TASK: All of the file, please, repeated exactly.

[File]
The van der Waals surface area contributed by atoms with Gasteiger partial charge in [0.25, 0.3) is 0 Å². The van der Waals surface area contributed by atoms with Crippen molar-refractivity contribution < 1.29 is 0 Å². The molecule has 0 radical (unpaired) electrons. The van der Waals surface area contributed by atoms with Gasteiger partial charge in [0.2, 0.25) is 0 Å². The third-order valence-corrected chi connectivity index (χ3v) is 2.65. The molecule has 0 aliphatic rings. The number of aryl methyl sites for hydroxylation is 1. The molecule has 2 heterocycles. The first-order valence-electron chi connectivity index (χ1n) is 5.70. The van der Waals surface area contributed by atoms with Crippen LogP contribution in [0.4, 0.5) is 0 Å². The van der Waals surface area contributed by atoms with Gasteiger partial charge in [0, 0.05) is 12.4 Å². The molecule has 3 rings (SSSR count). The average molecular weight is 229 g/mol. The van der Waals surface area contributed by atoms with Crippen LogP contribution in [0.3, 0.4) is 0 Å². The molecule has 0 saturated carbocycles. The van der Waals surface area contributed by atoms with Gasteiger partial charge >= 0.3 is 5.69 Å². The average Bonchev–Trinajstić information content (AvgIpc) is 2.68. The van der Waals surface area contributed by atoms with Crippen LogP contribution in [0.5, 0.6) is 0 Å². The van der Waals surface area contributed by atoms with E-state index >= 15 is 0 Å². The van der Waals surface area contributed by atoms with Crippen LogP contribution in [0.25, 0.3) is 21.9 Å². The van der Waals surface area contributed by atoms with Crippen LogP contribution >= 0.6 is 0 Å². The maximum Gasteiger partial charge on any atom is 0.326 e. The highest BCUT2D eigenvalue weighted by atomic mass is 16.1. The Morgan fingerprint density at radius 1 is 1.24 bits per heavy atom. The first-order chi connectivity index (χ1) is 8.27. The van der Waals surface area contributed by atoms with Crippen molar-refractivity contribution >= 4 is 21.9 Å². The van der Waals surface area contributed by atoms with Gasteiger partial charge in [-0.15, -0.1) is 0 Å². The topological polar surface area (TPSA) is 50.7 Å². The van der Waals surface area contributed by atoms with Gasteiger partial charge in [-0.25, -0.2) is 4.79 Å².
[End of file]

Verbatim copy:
The van der Waals surface area contributed by atoms with Gasteiger partial charge in [0.25, 0.3) is 0 Å². The van der Waals surface area contributed by atoms with Crippen molar-refractivity contribution < 1.29 is 0 Å². The molecule has 0 radical (unpaired) electrons. The van der Waals surface area contributed by atoms with Gasteiger partial charge in [0.2, 0.25) is 0 Å². The third-order valence-corrected chi connectivity index (χ3v) is 2.65. The molecule has 0 aliphatic rings. The number of aryl methyl sites for hydroxylation is 1. The molecule has 2 heterocycles. The first-order valence-electron chi connectivity index (χ1n) is 5.70. The van der Waals surface area contributed by atoms with Crippen LogP contribution in [0.4, 0.5) is 0 Å². The van der Waals surface area contributed by atoms with Gasteiger partial charge in [0, 0.05) is 12.4 Å². The molecule has 3 rings (SSSR count). The average molecular weight is 229 g/mol. The van der Waals surface area contributed by atoms with Crippen LogP contribution in [0.3, 0.4) is 0 Å². The molecule has 0 saturated carbocycles. The van der Waals surface area contributed by atoms with Gasteiger partial charge >= 0.3 is 5.69 Å². The average Bonchev–Trinajstić information content (AvgIpc) is 2.68. The van der Waals surface area contributed by atoms with Crippen LogP contribution in [0.5, 0.6) is 0 Å². The van der Waals surface area contributed by atoms with E-state index >= 15 is 0 Å². The van der Waals surface area contributed by atoms with Crippen LogP contribution in [0.25, 0.3) is 21.9 Å². The van der Waals surface area contributed by atoms with Crippen LogP contribution >= 0.6 is 0 Å². The maximum Gasteiger partial charge on any atom is 0.326 e. The highest BCUT2D eigenvalue weighted by atomic mass is 16.1. The Morgan fingerprint density at radius 1 is 1.24 bits per heavy atom. The first-order chi connectivity index (χ1) is 8.27. The van der Waals surface area contributed by atoms with Crippen molar-refractivity contribution >= 4 is 21.9 Å². The van der Waals surface area contributed by atoms with Gasteiger partial charge in [-0.15, -0.1) is 0 Å². The topological polar surface area (TPSA) is 50.7 Å². The van der Waals surface area contributed by atoms with Gasteiger partial charge in [-0.25, -0.2) is 4.79 Å².